Author's Rights

Who is the copyright owner?

Generally, the author or authors of a work own the copyright. If an employee creates a work within the scope of her employment then the employer generally owns the copyright. This is considered a work made for hire. Under OSU's Policy on Patents and Copyright, faculty retain copyright in their creative and scholarly works. Students also hold the copyright in their own creative and scholarly works. The requirement to provide a copy of a paper or project created as an assignment for class does not mean that the student has surrendered their copyright.

What rights do I have as a copyright owner?

Section 106 of the Copyright Act gives the owners of copyright the exclusive right to do and authorize others to: 

  • Reproduce the work
  • Prepare derivative works based upon the work
  • Distribute copies of the work
  • Publicly perform the work
  • Publicly display the work

How do I get my work copyrighted?

A copyrighted work must be an original work of authorship that is fixed in a tangible medium of expression. 
Copyright is automatic, at the moment of fixation, for works produced on or after Jan. 1, 1978. Copyright registration and a copyright notice (such as © 2005 The Ohio State University) is no longer required. However, a copyright notice does tell the world that you do not want your work to be used without permission. Copyright registration with the U.S. Copyright Office is required before filing suit in federal court for copyright infringement.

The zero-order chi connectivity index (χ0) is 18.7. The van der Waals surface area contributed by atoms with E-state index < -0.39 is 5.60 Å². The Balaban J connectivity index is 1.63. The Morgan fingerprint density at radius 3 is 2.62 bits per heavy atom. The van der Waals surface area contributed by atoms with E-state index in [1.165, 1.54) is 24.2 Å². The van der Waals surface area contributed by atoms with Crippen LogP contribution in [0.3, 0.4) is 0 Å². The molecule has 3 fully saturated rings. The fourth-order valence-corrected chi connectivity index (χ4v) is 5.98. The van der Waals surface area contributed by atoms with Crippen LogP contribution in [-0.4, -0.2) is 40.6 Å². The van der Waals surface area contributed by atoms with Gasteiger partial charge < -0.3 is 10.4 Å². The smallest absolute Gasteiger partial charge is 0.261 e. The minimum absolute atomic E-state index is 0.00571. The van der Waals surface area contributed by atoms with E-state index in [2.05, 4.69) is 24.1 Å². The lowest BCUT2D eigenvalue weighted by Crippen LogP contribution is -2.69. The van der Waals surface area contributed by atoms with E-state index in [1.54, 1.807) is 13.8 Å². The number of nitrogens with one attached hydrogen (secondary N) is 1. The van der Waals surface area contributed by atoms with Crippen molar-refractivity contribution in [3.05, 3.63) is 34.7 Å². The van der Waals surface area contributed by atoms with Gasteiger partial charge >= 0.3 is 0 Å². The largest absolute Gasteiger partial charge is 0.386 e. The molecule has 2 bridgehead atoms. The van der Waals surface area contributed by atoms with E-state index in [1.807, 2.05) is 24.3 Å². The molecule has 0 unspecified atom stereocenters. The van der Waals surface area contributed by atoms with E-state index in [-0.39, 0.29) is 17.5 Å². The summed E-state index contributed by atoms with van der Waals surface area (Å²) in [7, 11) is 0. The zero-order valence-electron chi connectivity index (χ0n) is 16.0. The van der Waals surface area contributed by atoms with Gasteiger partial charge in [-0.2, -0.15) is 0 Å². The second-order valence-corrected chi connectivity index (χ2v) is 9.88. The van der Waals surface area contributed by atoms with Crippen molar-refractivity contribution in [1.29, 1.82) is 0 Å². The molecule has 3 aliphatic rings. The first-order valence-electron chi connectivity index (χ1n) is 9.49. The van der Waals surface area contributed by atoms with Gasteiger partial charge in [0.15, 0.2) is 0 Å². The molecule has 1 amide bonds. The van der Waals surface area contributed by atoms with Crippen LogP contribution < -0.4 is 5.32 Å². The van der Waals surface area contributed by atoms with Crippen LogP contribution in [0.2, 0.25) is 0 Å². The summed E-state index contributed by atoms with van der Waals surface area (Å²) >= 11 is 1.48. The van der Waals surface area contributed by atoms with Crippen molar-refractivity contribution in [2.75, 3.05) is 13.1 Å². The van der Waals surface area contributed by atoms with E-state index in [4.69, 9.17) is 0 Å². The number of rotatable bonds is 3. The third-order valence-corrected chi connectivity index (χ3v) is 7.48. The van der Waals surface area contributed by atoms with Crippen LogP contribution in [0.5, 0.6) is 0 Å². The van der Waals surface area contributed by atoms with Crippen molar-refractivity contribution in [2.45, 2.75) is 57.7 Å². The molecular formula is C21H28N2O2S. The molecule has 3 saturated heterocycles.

How do I register my copyright?

The rights holder can register a copyright at any time while the copyright is in force. To do so, you need to fill out forms at the U.S. Copyright Office's website and pay a fee. Fees currently start at $35 for a basic claim of original authorship.It is also possible to preregister a copyright for certain types of work.

What can I do with my own copyrighted works?

As a copyright owner you have the ability to decide who may use your work and under what conditions. You have the right to transfer your copyright ownership to another in whole or in part, or you may retain your ownership and simply grant another person permission to use your work. If you are granting another permission to use your work, you are granting a license and that license may be exclusive or non-exclusive. Depending on the extent of rights you would like to retain, there are a number of models an author may choose.

How do I grant permission to others?

If a party wishes to use your work and your work does not fall within the public domain and their own use does not fall under fair use, they must seek your permission.  The attachment of copyright notices or permission statements can make it easier for individuals wanting to seek your permission to find you or know in advance what they may do with your work. A grant of permission (license) may be exclusive or non-exclusive. To grant an exclusive license, or to transfer your ownership of the copyright to another, you must have a signed, written agreement. Find more information on permission statements and licensing requirements at the Copyright Advisory Office of Columbia University website.

DISCLAIMER: The information on these web pages and that received from the Copyright Resources Center at OSU Libraries and the Health Sciences Copyright Management Office is not legal advice, nor is either office legal counsel to the university or any members of the university community.